For those Christians who cannot condone homosexuality, yet who still love folks and treat them kindly regardless of their sexuality, thank you. You teach me a great deal. Thank you. I’m sorry that you are sometimes labeled bigoted for your personal beliefs. I know that’s unfair and hurtful.

Let us find the grace that we beg God for and extend it to each other. Let’s put a name to a face and listen to each others stories; I bet we’ll begin realizing that we aren’t so different after all. When we consciously chose love, I sincerely believe we send a loud and clear message to Millennials, much more so than a picket sign or buying waffle fries at the Chick-fil-A.

Feel free to post any constructive thoughts or experiences below.

This post is the ninth in a succession of the series Our Emptying Church. The purpose of this series is to explore why millions of Millennials are leaving the church. Check out these recent posts: Our Emptying Church, When Christianity Sometimes Looks UnChristian, Fake Smiles and Judging Eyes: OEC Interview with Millennial #1, Prioritizing Sin: OEC Interview #2, You’re Losing Us: OEC Interview #3, OEC Interview #4: One Last Chance, Our Beloved, Overly Political Church, Heroes in Disguise: OEC Interview #5, Good Church Folk: OEC Interview #6, OEC Guest Post: Mark and Tammy Edwards


Our Emptying Church: When Christianity Sometimes Looks UnChristian

In case you missed it, last week, I introduced a new series called: Our Emptying Church.

Beginning this month, I’ll be exploring why millions of 18-29 year olds are leaving the church. I’ll be discussing generational differences and hot topics in Christianity; I’ll also be posting interviews with Millennials. I hope to create a healthy dialogue in this space so that we can better understand each other. And I’d be humbled if you’d come on this journey with me.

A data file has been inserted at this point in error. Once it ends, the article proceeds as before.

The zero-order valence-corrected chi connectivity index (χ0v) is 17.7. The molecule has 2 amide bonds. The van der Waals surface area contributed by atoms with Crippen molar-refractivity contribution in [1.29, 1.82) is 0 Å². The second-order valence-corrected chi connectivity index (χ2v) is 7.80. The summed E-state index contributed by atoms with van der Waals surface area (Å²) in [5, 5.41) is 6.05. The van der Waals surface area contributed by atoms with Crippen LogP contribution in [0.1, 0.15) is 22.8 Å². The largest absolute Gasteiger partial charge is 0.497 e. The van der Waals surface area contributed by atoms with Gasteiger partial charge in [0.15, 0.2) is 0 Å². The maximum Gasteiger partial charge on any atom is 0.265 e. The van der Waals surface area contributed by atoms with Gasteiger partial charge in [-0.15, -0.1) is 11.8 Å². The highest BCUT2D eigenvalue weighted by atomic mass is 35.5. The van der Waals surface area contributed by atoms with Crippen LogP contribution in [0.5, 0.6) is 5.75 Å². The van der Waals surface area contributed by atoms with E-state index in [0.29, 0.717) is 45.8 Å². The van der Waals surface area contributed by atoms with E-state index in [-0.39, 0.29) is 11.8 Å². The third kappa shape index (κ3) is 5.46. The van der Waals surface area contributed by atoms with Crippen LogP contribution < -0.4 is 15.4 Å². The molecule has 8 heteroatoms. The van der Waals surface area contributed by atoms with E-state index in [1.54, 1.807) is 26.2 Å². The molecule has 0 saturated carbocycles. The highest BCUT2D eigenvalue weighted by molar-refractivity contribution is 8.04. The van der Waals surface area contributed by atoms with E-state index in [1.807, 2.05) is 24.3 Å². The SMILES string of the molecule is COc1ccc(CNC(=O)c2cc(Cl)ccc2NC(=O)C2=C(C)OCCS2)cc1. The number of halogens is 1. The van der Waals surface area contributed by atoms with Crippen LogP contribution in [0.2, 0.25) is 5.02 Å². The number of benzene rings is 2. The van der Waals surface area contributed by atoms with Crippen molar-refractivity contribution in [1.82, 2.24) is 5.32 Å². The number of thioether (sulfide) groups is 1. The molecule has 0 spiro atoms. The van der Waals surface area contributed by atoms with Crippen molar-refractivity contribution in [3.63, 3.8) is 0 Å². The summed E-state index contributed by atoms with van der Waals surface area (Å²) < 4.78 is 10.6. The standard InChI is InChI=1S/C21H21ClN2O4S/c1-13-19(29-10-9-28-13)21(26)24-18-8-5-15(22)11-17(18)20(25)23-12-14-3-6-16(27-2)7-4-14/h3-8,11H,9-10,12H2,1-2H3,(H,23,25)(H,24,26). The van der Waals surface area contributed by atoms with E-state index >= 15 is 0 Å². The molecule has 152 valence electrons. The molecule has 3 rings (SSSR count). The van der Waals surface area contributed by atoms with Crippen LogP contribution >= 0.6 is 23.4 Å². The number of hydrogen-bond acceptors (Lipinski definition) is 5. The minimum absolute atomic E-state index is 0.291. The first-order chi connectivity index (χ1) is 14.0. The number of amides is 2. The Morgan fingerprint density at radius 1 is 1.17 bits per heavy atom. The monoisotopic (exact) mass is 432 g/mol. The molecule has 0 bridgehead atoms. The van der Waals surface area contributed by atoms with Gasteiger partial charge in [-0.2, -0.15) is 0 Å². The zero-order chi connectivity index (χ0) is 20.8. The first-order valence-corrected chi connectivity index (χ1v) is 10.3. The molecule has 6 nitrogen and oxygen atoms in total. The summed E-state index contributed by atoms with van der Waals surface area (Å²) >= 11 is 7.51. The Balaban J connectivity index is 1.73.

In the last post, I mentioned that I would discuss what has now been deemed the “Millennial” generation (born 1980-2000). Coupled with the late comers of Generation X (born 1965-1979), this generation of twenty somethings has something to tell the world. And I think it’s time we listen.

So what about this generation of young adults makes them so distinctive? Where older generations felt a duty to attend church functions, they do not. Where past generations were motivated by guilt, loyalty, and tradition, Millennials are motivated by social justice issues and making a difference in the world. Where older generations sought to keep silent about personal struggles, Millennials need community and seem to embrace the messiness and hard topics of life. Where older generations had more concrete views of morality, twenty somethings seem to see the world in shades of grey.

Twenty somethings are the targets of social media and marketing galore. Highly educated, they tend to be skeptical of pitches. Living up to their fullest potential, in a non-normalized life is critical to this generation. Now, more than ever, they are willing to face doubt and faith with real, honest dialogue and not canned answers.